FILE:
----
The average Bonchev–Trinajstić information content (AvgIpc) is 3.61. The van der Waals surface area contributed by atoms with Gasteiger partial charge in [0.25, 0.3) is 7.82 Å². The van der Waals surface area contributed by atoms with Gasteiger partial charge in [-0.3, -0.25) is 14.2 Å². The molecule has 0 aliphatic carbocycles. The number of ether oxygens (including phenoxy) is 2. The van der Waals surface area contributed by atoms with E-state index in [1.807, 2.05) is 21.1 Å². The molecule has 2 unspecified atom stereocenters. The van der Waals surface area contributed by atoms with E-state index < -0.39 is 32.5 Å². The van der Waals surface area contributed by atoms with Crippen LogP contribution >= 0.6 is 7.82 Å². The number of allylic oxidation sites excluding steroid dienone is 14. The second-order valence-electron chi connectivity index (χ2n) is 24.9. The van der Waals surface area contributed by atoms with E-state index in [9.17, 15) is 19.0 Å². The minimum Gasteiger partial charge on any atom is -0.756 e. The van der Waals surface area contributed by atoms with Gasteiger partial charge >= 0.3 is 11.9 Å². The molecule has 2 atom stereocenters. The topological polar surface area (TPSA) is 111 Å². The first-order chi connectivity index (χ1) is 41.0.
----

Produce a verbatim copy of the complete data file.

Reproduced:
The average Bonchev–Trinajstić information content (AvgIpc) is 3.61. The van der Waals surface area contributed by atoms with Gasteiger partial charge in [0.25, 0.3) is 7.82 Å². The van der Waals surface area contributed by atoms with Gasteiger partial charge in [-0.3, -0.25) is 14.2 Å². The molecule has 0 aliphatic carbocycles. The number of ether oxygens (including phenoxy) is 2. The van der Waals surface area contributed by atoms with E-state index in [1.807, 2.05) is 21.1 Å². The molecule has 2 unspecified atom stereocenters. The van der Waals surface area contributed by atoms with E-state index < -0.39 is 32.5 Å². The van der Waals surface area contributed by atoms with Crippen LogP contribution >= 0.6 is 7.82 Å². The number of allylic oxidation sites excluding steroid dienone is 14. The second-order valence-electron chi connectivity index (χ2n) is 24.9. The van der Waals surface area contributed by atoms with E-state index in [9.17, 15) is 19.0 Å². The minimum Gasteiger partial charge on any atom is -0.756 e. The van der Waals surface area contributed by atoms with Gasteiger partial charge >= 0.3 is 11.9 Å². The molecule has 2 atom stereocenters. The topological polar surface area (TPSA) is 111 Å². The first-order chi connectivity index (χ1) is 41.0.